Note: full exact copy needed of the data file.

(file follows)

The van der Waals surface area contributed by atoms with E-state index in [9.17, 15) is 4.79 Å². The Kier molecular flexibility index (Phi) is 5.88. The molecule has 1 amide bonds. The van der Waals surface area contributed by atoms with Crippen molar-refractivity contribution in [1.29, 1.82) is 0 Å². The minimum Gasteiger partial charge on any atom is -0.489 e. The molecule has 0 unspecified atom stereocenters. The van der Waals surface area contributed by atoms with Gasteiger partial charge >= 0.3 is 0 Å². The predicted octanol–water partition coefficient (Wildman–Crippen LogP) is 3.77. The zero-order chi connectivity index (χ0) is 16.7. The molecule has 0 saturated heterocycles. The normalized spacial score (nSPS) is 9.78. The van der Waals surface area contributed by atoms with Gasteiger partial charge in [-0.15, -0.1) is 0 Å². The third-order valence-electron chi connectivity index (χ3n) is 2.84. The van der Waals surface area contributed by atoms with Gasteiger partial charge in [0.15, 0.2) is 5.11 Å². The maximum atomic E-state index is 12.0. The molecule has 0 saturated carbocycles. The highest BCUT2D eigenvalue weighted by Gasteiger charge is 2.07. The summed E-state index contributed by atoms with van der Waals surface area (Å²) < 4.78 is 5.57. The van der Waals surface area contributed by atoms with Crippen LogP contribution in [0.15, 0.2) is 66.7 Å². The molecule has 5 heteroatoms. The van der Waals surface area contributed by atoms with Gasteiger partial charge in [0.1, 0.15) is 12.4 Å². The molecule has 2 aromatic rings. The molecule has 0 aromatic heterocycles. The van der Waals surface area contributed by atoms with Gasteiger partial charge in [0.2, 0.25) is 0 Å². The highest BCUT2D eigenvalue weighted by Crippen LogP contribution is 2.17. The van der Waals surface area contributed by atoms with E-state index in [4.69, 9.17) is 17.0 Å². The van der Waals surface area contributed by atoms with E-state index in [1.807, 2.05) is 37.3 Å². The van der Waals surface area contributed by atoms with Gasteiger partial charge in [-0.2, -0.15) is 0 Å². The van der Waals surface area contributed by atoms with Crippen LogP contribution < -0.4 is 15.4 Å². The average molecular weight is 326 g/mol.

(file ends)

The van der Waals surface area contributed by atoms with E-state index in [9.17, 15) is 4.79 Å². The Kier molecular flexibility index (Phi) is 5.88. The molecule has 1 amide bonds. The van der Waals surface area contributed by atoms with Crippen molar-refractivity contribution in [1.29, 1.82) is 0 Å². The minimum Gasteiger partial charge on any atom is -0.489 e. The molecule has 0 unspecified atom stereocenters. The van der Waals surface area contributed by atoms with Gasteiger partial charge >= 0.3 is 0 Å². The predicted octanol–water partition coefficient (Wildman–Crippen LogP) is 3.77. The zero-order chi connectivity index (χ0) is 16.7. The molecule has 0 saturated heterocycles. The normalized spacial score (nSPS) is 9.78. The van der Waals surface area contributed by atoms with Gasteiger partial charge in [-0.15, -0.1) is 0 Å². The third-order valence-electron chi connectivity index (χ3n) is 2.84. The van der Waals surface area contributed by atoms with Gasteiger partial charge in [0.15, 0.2) is 5.11 Å². The maximum atomic E-state index is 12.0. The molecule has 0 saturated carbocycles. The highest BCUT2D eigenvalue weighted by Gasteiger charge is 2.07. The summed E-state index contributed by atoms with van der Waals surface area (Å²) < 4.78 is 5.57. The van der Waals surface area contributed by atoms with Crippen LogP contribution in [0.15, 0.2) is 66.7 Å². The molecule has 5 heteroatoms. The van der Waals surface area contributed by atoms with Gasteiger partial charge in [0.1, 0.15) is 12.4 Å². The molecule has 2 aromatic rings. The molecule has 0 aromatic heterocycles. The van der Waals surface area contributed by atoms with Gasteiger partial charge in [0.2, 0.25) is 0 Å². The highest BCUT2D eigenvalue weighted by Crippen LogP contribution is 2.17. The van der Waals surface area contributed by atoms with E-state index in [4.69, 9.17) is 17.0 Å². The van der Waals surface area contributed by atoms with E-state index in [1.807, 2.05) is 37.3 Å². The van der Waals surface area contributed by atoms with Gasteiger partial charge in [-0.2, -0.15) is 0 Å². The van der Waals surface area contributed by atoms with Crippen LogP contribution < -0.4 is 15.4 Å². The average molecular weight is 326 g/mol.